Lifetime Planner IDEA: Add a Comprehensive Tax Model in LTP as a User-Selected Option

Scooterlam SuperUser, Windows Beta Beta
Lifetime Planner IDEA: Add a Comprehensive Tax Model in LTP as a User-Selected Option

Implement a user-selectable OPTION, in Lifetime Planner, to calculate federal and state tax expenses based on a comprehensive tax model (high fidelity tax model) similar to that used in Quicken's Tax Planner.  Incorporate a simplified state tax model as part of this enhansement.   The user should still retain the option of using the current average tax assumption v. new comprehensive model.

Please  consider voting for this IDEA.  Add your comments and thoughts as well.


Currently, Lifetime Planner uses an average tax rate assumption, set by the user, to calculate tax expenses for salary, benefits, other income(s) and investment income (RMDs, dividends, interest, LT/ST capital gains et al).   This average tax rate assumption can be estimated and entered in LTP for both before and after retirement time horizons. Image 1.

The challenge...estimating the anticipated average tax rate in the years leading up to retirement and the years after retirement.   Time frames, during these accumulation and decumulation phases, can each range up to 30+ years, in the case of younger planners.  Even a current retiree may have up to 20-30 years of "runway".  Of course income changes and events that are planned in LTP, tax-deferred v taxable account balances, tax law changes, along with the progressive tax structure contribute to the challenge of using an average tax rate assumption.

As a result, the current tax rate estimate method may produce considerable, forecasted "in-plan" cash flow and "end of plan" balance differences, either to the high side or low side.   For less experienced planners, these plan differences could be substantial, giving a false sense of security or insecurity.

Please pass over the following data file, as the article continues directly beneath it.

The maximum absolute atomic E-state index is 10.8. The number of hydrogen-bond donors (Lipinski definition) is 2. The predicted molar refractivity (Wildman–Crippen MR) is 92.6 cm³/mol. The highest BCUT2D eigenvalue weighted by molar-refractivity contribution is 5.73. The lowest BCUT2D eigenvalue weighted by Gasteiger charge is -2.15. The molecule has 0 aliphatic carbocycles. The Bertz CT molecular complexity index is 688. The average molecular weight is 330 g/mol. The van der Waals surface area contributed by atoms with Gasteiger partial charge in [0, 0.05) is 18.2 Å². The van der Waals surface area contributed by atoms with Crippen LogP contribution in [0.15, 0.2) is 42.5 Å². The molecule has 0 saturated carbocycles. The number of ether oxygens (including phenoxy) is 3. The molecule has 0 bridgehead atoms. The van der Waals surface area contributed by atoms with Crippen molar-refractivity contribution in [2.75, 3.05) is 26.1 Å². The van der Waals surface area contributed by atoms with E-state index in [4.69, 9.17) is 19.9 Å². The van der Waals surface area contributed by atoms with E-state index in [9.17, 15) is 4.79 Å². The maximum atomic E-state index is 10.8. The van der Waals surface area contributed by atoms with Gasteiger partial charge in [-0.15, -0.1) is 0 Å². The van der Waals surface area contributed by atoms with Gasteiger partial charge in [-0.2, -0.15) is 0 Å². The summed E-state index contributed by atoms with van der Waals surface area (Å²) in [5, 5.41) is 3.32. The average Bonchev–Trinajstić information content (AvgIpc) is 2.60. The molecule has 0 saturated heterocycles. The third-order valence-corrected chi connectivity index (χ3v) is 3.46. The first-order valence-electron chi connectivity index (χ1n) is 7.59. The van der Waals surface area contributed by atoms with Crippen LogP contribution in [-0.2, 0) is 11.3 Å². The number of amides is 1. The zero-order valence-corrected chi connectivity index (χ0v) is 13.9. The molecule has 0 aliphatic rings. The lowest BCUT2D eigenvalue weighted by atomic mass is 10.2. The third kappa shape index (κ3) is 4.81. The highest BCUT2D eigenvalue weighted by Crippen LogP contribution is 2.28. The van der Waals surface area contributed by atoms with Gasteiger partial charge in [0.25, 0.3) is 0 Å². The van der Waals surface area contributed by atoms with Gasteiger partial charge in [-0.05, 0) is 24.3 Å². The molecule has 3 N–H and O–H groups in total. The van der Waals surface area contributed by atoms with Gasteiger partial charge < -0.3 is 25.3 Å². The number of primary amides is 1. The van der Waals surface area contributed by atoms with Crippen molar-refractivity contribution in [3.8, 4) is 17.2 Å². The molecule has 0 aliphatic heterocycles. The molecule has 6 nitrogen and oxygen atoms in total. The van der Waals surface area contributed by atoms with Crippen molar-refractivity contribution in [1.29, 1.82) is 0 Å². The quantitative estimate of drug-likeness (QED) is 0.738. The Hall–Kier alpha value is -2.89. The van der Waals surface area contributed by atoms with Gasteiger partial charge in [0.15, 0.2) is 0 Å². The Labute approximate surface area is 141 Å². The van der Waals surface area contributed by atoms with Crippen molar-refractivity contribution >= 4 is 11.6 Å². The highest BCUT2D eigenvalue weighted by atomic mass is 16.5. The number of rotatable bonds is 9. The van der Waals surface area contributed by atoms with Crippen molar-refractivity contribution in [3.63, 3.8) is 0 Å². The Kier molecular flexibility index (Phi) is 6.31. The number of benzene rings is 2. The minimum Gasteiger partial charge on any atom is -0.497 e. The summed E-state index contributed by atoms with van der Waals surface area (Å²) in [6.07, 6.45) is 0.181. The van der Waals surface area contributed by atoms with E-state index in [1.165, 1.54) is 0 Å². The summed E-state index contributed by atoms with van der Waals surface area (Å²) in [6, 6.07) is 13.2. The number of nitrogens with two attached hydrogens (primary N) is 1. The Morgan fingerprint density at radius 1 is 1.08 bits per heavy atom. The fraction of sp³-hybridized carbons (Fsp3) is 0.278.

To illustrate the challenge any user has in estimating average tax rate in LTP, image 2 and 3 shows what a fairly simple, real-world tax-forecast looks like - both average and marginal rate views.   Compare in image 2,  average tax rate assumption currently used in LTP v. a comprehensive tax model.

Keep in mind that the user will likely NOT HAVE the benefit of this sort of tax illustration before them when deciding on their own setting for LTP average tax rate!

When faced with this question of how to set average tax rate,  the user may base it off their today's total income and taxes paid, or not.   Perhaps they will mistake marginal rates for average rates?    Perhaps they will have knowledge of the RMD "tax torpedo" impact at age 72, given their large (or small) forecasted, tax deferred (IRA, 401K) balance subject to ordinary income tax?  Perhaps they adjust their post-retirement average tax rated downward, because that is what the experts say?   Or in the end....perhaps their plan is very simple and an average tax rate suffices. It goes on....


Given an option to select a more refined tax model;  there is less chance of user-error when deciding on an average tax rate assumption and may bolster user confidence in plan results by producing a more refined overall plan and "What-if" scenarios, for better decision making.  A more quantitative, financial illustration showing the two methods is WIP.... :)

Looking to the future, given LTP's existing rich planning model,
  implementing a comprehensive tax model enhances more advanced features,  increases the tool's potential for existing / potential Quicken users and possibly a good start for entry into the professional planning space.... :o  Some examples....


1.   Implement a user-selectable OPTION, in Lifetime Planner, to calculate federal and state tax expenses based on a new comprehensive tax model (high fidelity tax model) similar to that used in Quicken's Tax Planner  Image 4.